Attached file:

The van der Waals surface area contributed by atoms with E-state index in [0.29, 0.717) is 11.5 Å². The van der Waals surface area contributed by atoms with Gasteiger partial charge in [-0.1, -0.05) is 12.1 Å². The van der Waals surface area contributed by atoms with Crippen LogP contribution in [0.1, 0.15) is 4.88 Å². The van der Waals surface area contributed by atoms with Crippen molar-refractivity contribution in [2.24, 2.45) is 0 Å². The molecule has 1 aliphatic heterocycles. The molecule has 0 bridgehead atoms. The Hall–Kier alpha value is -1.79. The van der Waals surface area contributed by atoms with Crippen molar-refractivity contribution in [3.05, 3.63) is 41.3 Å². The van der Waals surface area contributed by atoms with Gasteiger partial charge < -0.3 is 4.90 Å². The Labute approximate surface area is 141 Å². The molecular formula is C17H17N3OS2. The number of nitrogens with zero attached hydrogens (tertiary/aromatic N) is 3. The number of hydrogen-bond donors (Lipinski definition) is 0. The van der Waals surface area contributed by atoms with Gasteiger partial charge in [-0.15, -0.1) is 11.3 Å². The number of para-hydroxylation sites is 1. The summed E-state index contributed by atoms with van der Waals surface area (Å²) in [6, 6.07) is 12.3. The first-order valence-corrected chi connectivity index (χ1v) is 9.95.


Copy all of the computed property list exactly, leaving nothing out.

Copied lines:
The van der Waals surface area contributed by atoms with E-state index in [0.29, 0.717) is 11.5 Å². The van der Waals surface area contributed by atoms with Gasteiger partial charge in [-0.1, -0.05) is 12.1 Å². The van der Waals surface area contributed by atoms with Crippen LogP contribution in [0.1, 0.15) is 4.88 Å². The van der Waals surface area contributed by atoms with Crippen molar-refractivity contribution in [2.24, 2.45) is 0 Å². The molecule has 1 aliphatic heterocycles. The molecule has 0 bridgehead atoms. The Hall–Kier alpha value is -1.79. The van der Waals surface area contributed by atoms with Crippen molar-refractivity contribution in [3.05, 3.63) is 41.3 Å². The van der Waals surface area contributed by atoms with Gasteiger partial charge < -0.3 is 4.90 Å². The Labute approximate surface area is 141 Å². The molecular formula is C17H17N3OS2. The number of nitrogens with zero attached hydrogens (tertiary/aromatic N) is 3. The number of hydrogen-bond donors (Lipinski definition) is 0. The van der Waals surface area contributed by atoms with Gasteiger partial charge in [-0.15, -0.1) is 11.3 Å². The number of para-hydroxylation sites is 1. The summed E-state index contributed by atoms with van der Waals surface area (Å²) in [6, 6.07) is 12.3. The first-order valence-corrected chi connectivity index (χ1v) is 9.95.